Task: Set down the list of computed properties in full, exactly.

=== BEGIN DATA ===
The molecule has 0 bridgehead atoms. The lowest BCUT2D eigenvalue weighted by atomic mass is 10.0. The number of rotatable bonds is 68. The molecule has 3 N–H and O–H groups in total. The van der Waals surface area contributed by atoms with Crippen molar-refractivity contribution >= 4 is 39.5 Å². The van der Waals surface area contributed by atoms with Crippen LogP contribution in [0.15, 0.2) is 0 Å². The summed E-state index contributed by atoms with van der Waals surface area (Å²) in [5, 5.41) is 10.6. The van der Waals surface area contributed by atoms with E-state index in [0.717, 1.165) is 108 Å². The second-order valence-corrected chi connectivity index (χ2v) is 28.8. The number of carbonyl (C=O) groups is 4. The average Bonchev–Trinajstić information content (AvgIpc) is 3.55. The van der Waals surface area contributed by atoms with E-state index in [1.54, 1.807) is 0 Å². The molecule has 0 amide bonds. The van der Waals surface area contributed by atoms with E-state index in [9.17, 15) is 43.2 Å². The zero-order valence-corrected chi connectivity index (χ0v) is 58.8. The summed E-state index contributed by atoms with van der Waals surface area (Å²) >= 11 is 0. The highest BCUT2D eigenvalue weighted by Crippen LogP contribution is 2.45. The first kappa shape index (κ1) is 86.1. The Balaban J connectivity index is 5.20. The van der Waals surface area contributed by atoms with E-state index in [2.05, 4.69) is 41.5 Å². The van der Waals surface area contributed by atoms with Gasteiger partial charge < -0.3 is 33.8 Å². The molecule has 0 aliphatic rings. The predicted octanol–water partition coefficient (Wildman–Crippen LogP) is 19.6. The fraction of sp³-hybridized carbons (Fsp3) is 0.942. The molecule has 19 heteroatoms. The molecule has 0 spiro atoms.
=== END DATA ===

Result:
The molecule has 0 bridgehead atoms. The lowest BCUT2D eigenvalue weighted by atomic mass is 10.0. The number of rotatable bonds is 68. The molecule has 3 N–H and O–H groups in total. The van der Waals surface area contributed by atoms with Crippen molar-refractivity contribution >= 4 is 39.5 Å². The van der Waals surface area contributed by atoms with Crippen LogP contribution in [0.15, 0.2) is 0 Å². The summed E-state index contributed by atoms with van der Waals surface area (Å²) in [5, 5.41) is 10.6. The van der Waals surface area contributed by atoms with E-state index in [0.717, 1.165) is 108 Å². The second-order valence-corrected chi connectivity index (χ2v) is 28.8. The number of carbonyl (C=O) groups is 4. The average Bonchev–Trinajstić information content (AvgIpc) is 3.55. The van der Waals surface area contributed by atoms with E-state index in [1.54, 1.807) is 0 Å². The molecule has 0 amide bonds. The van der Waals surface area contributed by atoms with E-state index in [9.17, 15) is 43.2 Å². The zero-order valence-corrected chi connectivity index (χ0v) is 58.8. The summed E-state index contributed by atoms with van der Waals surface area (Å²) >= 11 is 0. The highest BCUT2D eigenvalue weighted by Crippen LogP contribution is 2.45. The first kappa shape index (κ1) is 86.1. The Balaban J connectivity index is 5.20. The van der Waals surface area contributed by atoms with E-state index in [2.05, 4.69) is 41.5 Å². The van der Waals surface area contributed by atoms with Gasteiger partial charge < -0.3 is 33.8 Å². The molecule has 0 aliphatic rings. The predicted octanol–water partition coefficient (Wildman–Crippen LogP) is 19.6. The fraction of sp³-hybridized carbons (Fsp3) is 0.942. The molecule has 19 heteroatoms. The molecule has 0 spiro atoms.